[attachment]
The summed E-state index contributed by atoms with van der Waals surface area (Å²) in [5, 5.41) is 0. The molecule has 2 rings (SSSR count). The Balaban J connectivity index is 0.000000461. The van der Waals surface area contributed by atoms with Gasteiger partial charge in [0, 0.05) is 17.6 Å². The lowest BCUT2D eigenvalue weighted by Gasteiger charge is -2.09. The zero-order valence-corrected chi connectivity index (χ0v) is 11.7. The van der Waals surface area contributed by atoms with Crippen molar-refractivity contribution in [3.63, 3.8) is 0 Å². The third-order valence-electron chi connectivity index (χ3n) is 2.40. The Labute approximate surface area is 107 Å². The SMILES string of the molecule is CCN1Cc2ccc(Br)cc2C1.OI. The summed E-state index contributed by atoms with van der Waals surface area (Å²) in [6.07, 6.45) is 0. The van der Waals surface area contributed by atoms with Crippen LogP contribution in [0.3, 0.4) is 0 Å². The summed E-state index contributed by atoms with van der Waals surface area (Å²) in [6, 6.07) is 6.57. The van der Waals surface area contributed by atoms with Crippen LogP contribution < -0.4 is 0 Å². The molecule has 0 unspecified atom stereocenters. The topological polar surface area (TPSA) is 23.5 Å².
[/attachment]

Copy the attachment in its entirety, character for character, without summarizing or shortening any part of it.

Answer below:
The summed E-state index contributed by atoms with van der Waals surface area (Å²) in [5, 5.41) is 0. The molecule has 2 rings (SSSR count). The Balaban J connectivity index is 0.000000461. The van der Waals surface area contributed by atoms with Gasteiger partial charge in [0, 0.05) is 17.6 Å². The lowest BCUT2D eigenvalue weighted by Gasteiger charge is -2.09. The zero-order valence-corrected chi connectivity index (χ0v) is 11.7. The van der Waals surface area contributed by atoms with Crippen molar-refractivity contribution in [3.63, 3.8) is 0 Å². The third-order valence-electron chi connectivity index (χ3n) is 2.40. The Labute approximate surface area is 107 Å². The SMILES string of the molecule is CCN1Cc2ccc(Br)cc2C1.OI. The summed E-state index contributed by atoms with van der Waals surface area (Å²) in [6.07, 6.45) is 0. The van der Waals surface area contributed by atoms with Crippen LogP contribution in [0.3, 0.4) is 0 Å². The summed E-state index contributed by atoms with van der Waals surface area (Å²) in [6, 6.07) is 6.57. The van der Waals surface area contributed by atoms with Crippen LogP contribution < -0.4 is 0 Å². The molecule has 0 unspecified atom stereocenters. The topological polar surface area (TPSA) is 23.5 Å².